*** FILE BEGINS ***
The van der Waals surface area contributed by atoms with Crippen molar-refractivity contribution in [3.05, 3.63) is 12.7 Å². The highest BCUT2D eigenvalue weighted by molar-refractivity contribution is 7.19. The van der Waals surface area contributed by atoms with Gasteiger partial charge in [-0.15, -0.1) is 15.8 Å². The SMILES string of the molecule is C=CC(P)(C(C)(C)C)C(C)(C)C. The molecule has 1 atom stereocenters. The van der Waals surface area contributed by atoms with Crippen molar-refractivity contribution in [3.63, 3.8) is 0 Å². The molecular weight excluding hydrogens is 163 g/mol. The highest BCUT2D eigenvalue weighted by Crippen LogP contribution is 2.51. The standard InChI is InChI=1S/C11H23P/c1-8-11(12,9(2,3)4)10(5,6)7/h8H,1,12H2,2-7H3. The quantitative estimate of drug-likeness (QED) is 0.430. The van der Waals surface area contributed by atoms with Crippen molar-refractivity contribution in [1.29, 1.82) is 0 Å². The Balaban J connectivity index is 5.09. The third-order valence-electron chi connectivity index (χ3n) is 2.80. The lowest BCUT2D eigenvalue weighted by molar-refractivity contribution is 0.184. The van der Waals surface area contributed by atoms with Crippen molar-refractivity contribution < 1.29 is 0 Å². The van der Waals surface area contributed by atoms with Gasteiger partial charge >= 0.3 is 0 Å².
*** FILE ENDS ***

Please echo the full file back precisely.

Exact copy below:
The van der Waals surface area contributed by atoms with Crippen molar-refractivity contribution in [3.05, 3.63) is 12.7 Å². The highest BCUT2D eigenvalue weighted by molar-refractivity contribution is 7.19. The van der Waals surface area contributed by atoms with Gasteiger partial charge in [-0.15, -0.1) is 15.8 Å². The SMILES string of the molecule is C=CC(P)(C(C)(C)C)C(C)(C)C. The molecule has 1 atom stereocenters. The van der Waals surface area contributed by atoms with Crippen molar-refractivity contribution in [3.63, 3.8) is 0 Å². The molecular weight excluding hydrogens is 163 g/mol. The highest BCUT2D eigenvalue weighted by Crippen LogP contribution is 2.51. The standard InChI is InChI=1S/C11H23P/c1-8-11(12,9(2,3)4)10(5,6)7/h8H,1,12H2,2-7H3. The quantitative estimate of drug-likeness (QED) is 0.430. The van der Waals surface area contributed by atoms with Crippen molar-refractivity contribution in [1.29, 1.82) is 0 Å². The Balaban J connectivity index is 5.09. The third-order valence-electron chi connectivity index (χ3n) is 2.80. The lowest BCUT2D eigenvalue weighted by molar-refractivity contribution is 0.184. The van der Waals surface area contributed by atoms with Crippen molar-refractivity contribution < 1.29 is 0 Å². The van der Waals surface area contributed by atoms with Gasteiger partial charge >= 0.3 is 0 Å².